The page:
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fBJS 8&LH ItflKB v.CiRIBXCTnG-. TUESDAY MOBmETG, JTJXT o. 1901 ' . I ij .
-ifan Victims of
I i Accident. .
If 'fifty Other Parsons "Were
I f fflore Or Less Hurt in
Cl !; &dai3 f tho Eoad Aie confident
V i Tbat tho Switch Wns Tnm
9 pored "With.
lM jTCHFIEI-iD. 111., July 4. In place
of the usual celebration accom
& I. panicd with exploding firecrackers
TkP and the Blarc oC a typlcal Fourtu
ll ef July niGht- Litchfield has been con
il Tfrtcd into a hospital and all day rcl-
'iiUves and friends have sought -to rc
i'j&lfctf the suffering of the injured in the
v ijWKtk of the Wabash ilyer from Chlca
"" 9il which, according to unofficial rc
j'TJ m sixteen persons were killed and
' D3 thun fifty more were less seriously
;v" ft 1 isjurea- It is expected" that the Inquest
' vhI,h began today will last several
' days. . ,
a i In connexion with the Coroner s iu
eati the State authorities are con
LiliiS a rigid investigation into the
) aV of the accident. Many persons
t Slieve that the wreck was the work
J ! i f vandals, as the "open switch which
L' caufed tne passenger train, while run-
rlnc ai a high rate of speed, to collide
. rth the stationary freight, had not, It
i 1 ij sorted by the Wabash agent at
' I i Litchfield, been used for twelve hours.
Sj St. Francis's hospital is crowaed with
1 2 J . tic- wounded, cots having- been placed
in the corridoifc to accommodate them,
I tti private houses have been thrown
Ij o;tn for the care of those not so badly
t 1 lajurcd.
5- , Slate'o Attorney L. V. Hill of Hllls
bcro is here with Coroner Grey, and
at I making an investigation Into the clr
iT cumstances of the wreck, and it is not
.&" Improbable that arrests may be or-
dred. The open switch is- a mystery
Trhlch the officials are trying- to solve.
' t' According to the "Wabash station agent,
? Cbarles A. Corneau, the switch had not
f ' Ian used during the entire day by any
A ! tl the trainmen. A short time before
j i the wreck a southbound fast passenger
9 win passed over the track In safety.
J ' Revised List of the Dead.
(j 1 : Ml? Florence Smith, Chicago.
r, - Miss Perkins, Chicago.
ft n Charles Galals. Chicago.
C i Ham M. Dietrich, Chicago.
' ij 3Il v F Luther. Milwaukee.
A t Ic Mill?', Decatur. '
?f W SL Pierre, Montreal, Canada.
fli i Jccon Barber, Park River, N.' D.
- IVlXy L. A. Eii-tat. Chicago.
i'ftj. Jarr.e? Sanford, engineer.
t tt) Rv M. Mills. Bridgeton, N. T.
Charles Ward, Chicago.
a . ; H Graves, train dispatcher, Deca-
I,; ' tur.
ft W F Smith, fireman. Decatur.
j i Richie Noack, aged S, Arlington
i . Heights, 111.
fJ j Four unidentified men.
1 Seriously Hurt.
II "William J. Shrader. Chicago.
9 Henry M. Gassaway. St. Louis; arm
j broken, Injured Internally.
iy Will Knocht, Chicago; legs crushed
- fl , aud hips injured.
J : William B. Alls, Chicago; badly
;o 'I , i crushed.
:e, ,. '. William Archibald, Honoye Falls,
4 X. T . broken hip.
,$t Georfc Archibald, Honoye Falls, N.
J' j" T.; broken leg.
( . '. Hulda Noack, Arlington Heights, Chl-
u cago, badly burned.
j J Miss Fannie Tipton, Chicago; lnter-
p , W B. Thorp, Chicago; legr broken.
' : Henry Rink, Cincinnati; fatally. j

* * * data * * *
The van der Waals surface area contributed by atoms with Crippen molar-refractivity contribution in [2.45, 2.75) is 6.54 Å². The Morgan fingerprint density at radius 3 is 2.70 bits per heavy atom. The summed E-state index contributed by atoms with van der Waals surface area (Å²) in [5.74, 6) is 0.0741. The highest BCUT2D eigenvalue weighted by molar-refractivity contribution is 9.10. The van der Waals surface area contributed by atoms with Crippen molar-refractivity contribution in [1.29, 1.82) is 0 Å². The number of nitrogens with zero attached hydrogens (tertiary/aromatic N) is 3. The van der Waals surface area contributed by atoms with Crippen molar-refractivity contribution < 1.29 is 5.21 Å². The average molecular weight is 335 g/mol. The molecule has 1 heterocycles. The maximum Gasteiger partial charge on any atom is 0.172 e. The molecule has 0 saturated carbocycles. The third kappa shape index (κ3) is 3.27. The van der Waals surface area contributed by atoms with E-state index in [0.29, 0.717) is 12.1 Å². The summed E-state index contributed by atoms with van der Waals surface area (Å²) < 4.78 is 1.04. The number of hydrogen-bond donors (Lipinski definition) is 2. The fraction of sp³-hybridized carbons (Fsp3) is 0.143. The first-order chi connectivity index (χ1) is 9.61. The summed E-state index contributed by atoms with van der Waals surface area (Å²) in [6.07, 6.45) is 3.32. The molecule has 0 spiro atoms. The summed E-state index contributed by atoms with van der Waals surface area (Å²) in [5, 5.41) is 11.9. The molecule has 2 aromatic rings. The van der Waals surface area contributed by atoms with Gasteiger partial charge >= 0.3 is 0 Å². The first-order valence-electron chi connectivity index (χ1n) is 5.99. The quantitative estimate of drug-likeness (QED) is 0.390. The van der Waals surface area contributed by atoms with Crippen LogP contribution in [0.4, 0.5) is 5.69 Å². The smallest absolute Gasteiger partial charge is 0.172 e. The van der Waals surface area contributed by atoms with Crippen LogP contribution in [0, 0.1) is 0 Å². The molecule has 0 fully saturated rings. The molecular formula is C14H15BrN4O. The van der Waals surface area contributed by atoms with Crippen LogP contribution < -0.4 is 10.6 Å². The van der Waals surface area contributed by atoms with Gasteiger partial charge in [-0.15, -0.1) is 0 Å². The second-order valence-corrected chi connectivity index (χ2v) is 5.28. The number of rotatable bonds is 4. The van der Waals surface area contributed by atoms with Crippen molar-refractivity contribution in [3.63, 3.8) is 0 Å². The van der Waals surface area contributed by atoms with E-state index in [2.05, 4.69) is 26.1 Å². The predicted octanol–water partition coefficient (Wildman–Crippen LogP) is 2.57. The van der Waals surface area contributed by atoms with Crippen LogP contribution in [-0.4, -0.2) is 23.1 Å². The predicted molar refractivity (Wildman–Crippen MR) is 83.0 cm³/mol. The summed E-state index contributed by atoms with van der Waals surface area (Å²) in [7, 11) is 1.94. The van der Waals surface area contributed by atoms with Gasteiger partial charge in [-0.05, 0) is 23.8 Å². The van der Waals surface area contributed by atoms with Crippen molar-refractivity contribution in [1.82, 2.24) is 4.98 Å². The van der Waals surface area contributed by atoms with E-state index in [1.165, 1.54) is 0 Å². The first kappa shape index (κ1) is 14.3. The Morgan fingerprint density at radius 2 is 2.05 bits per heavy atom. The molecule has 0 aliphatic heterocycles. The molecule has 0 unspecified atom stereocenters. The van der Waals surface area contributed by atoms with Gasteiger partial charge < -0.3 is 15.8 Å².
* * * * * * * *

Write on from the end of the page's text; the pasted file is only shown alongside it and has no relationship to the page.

j Mr. and Mrs. Alois Gehrig. Chicago.
4fa James B. Roberts. Cuttlin, Ind.; ln-
j tc-mal injuries.
", : Mra. Candiyou, Milwaukee; Internal.
j ! Mrs. Emma Kenyon. Kingston, N. T.;
. i leg mashed, face injured,
d I , Mrs. S. L. Smith, Chicago; burned and
u' I Internal injuries.
$ I William Ballls of Chicago, badly
c . crushed.
e ' m aH forty-five were more or less
. jl ' Krlously hurt.
( Graphic Story of Wreck.
Among those on the wrecked train
1 it "0 escaped Injury was J. M. Bugglo
- j LIVELY 70
i 5Sht Food liTakes Young- of the Aged.
hen one Is lively and a hard work-
' H at this age there Is iDmethlng in-
l9.$ . ttrestlng to tell and the Princeton lady
y ho has passed this mark explains how
' g hr wonderful health is due to the food
j i i he eat3
! ! ; am Pst seventy yearn of age and
: l I tip to five years ago suffered terribly
"gt : ; nllli clironlc stomach trouble, heart
i ? t illsoago, and was generally as weak as
. you will find :lck old women of 65. At
g tnat time I began to use Grape-Nuta
M K aml Cl'oni the ver' nrst began to
6 "I wild mo up. Soon I citme to a condl-
. I "on of perfect health because I can al-'Z'-'l
Wa'8 digest this food and it Is full of
g j ij "urlshnient All my heart and stom-
' k!. lro,,hl' are gone. I soon Rained
j A Between 15 ahd 20 pounds and novo nev-
.? v.r ,st ll- 1 can now do a hard day's
! li "Ccrlalnly this is the greatest food I
,! fv" Btruclc. It gave mo strength and
If ?i, Mlon und courage and I try to do
J '! ?" e good I can telling people what It
J ' i "3s done for me. Many of my ncigh-
r ' i .? UBe 11 and ai'e dolnjr line.
9. A 1 had the grip the latter part of the
tt rt lmQr al for four weeks ate absolute-
! : ''""thing but Grape-Nuts and came
J ' ,' ,?t of the sickness nicely. That will
T r Lr'V you how- utrong and sturdy I am.
. i ,.r,ul' It Is wonderful food to do such
'i I i.18S for 0,10 oC m' aKe-" Name glv-
r'J tnhy Postm Co., IJattle Creek, Mich.
J 'iV v "r'klotis. criHp, nutty navored Grape-
' I- r. ' T,'lal 10 davs Proves things.
T' tv - ?.1 the little book, "Tho Road to
I '"ellvliio," in each pkff,
J 1, (
of Chicago. Mr. Buggle, who arrived In
St. Louis today, gives a graphic de
scription of the wreck, which he de
clares more tragical than In previous
reports. He was In a rear coach, which
was only slightly damaged. At the
time of the wreck he was standing near
the rear door. He was hurled out of